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Why Are Left-Handed Players Crucial in Water Polo?

Left-handed water polo players are like gold dust – every team needs them. But why are they so useful?

Most water polo players are right-handed. When they attack, they want to receive a pass from the right wing (position 1 or 2).

A left-handed player naturally plays on the 2-m right wing (position 1), and is able to both face the goal and be a threat to the goalkeeper as well as seeing teammates on the left. Being a fast swimmer is a real advantage.

From defense to attack
In defense, lefties defend as all other players. However, from the moment that defense changes into attack, left-handed players are integral to the attack. The aim of a left-handed player is to swim hard until either half way or position 1 at the attacking 2-m (on the right). If they end up at half way, their role is to jump right to find space and act as a link by receiving the goalkeeper’s pass. If this role is taken by a team mate, then the left -handed player continues to drive hard to position 1 on the attacking 2-m, where they can receive the ball from their teammate on half way.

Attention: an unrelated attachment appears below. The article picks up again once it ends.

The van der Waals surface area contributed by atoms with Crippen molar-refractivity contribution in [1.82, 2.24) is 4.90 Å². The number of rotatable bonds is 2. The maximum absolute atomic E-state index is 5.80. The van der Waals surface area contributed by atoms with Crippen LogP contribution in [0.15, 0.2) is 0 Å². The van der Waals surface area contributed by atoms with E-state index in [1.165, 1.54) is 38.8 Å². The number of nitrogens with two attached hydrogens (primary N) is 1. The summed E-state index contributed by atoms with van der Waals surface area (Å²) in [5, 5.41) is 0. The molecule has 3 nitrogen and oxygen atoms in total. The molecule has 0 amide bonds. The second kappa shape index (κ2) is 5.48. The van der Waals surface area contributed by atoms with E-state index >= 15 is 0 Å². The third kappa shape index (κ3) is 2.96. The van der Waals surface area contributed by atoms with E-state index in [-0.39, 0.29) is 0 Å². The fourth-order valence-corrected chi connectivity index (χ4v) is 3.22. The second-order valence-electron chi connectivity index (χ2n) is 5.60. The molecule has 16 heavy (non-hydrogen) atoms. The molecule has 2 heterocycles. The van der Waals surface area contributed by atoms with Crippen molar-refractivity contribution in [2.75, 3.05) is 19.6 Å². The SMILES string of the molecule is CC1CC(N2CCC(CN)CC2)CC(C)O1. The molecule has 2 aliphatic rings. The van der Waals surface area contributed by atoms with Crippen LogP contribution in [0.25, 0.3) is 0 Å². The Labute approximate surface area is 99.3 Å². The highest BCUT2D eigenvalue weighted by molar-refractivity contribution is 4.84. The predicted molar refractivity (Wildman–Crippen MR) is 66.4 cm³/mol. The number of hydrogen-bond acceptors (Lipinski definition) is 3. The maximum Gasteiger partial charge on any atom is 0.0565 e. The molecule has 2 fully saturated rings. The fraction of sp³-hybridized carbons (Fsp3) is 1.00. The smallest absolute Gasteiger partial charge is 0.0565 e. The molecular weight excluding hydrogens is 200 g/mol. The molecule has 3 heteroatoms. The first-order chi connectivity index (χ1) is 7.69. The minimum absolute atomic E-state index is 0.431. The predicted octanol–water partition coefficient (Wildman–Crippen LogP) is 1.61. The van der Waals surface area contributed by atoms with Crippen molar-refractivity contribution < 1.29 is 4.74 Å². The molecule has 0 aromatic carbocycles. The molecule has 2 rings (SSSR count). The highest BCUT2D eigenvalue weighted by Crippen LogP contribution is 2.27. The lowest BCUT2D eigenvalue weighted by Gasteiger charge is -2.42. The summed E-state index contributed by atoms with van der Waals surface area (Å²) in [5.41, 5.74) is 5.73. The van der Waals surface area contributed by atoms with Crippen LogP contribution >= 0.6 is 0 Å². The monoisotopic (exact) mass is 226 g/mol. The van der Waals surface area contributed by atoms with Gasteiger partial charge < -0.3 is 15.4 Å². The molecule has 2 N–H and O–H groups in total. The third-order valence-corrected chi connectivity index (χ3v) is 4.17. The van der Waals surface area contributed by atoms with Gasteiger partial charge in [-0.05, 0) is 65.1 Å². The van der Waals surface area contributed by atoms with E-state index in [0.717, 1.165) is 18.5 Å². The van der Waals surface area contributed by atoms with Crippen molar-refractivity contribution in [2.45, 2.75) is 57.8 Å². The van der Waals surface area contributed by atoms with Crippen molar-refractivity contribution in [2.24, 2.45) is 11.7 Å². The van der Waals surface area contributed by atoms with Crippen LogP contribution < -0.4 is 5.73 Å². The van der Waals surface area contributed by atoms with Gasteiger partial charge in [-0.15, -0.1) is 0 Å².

Graphic showing the water polo attacking positions and numbers

Once the arc is set, most center forwards want to receive a pass from positions 1 or 2, as this puts them in a good position to turn the pit defender with a view to score a goal or gain an exclusion.

On positions 1 or 2, a left-handed player can both face the goal, posing as a threat, and be available to receive a pass from positions 3, 4 or 5. They can then shoot, dummy, pass into the pit or pass the ball to one of the other arc players.

Effective left-handed player tactics on man up
On man up, left handed water polo players pose a great threat. Their best position is position 1, at 2-m on right wing. With the ball in their hand they both act as a goal threat but can also see all their right handed team mates and whether any of them are available to receive a pass.

Attacking water polo positions on man-up

With ball in hand, a left-handed player can move into 2-m which creates threatening options to both near post and far post.

Another position for a left-handed player on man up is position 6 (right post).

The left-handed player poses a real threat being only 2-m from the goal. They are looking to receive the ball from position 3 (4-m left wing) or position 4 (left wing), particularly if the player on 4 moves towards the goal line and passes the ball over the goalie to position 6.

Another skill to work on is for the lefty to slide between positions 1 and 2, making themselves available to receive the ball in a position offering a new direct shooting lane.

 

source: swimming.org

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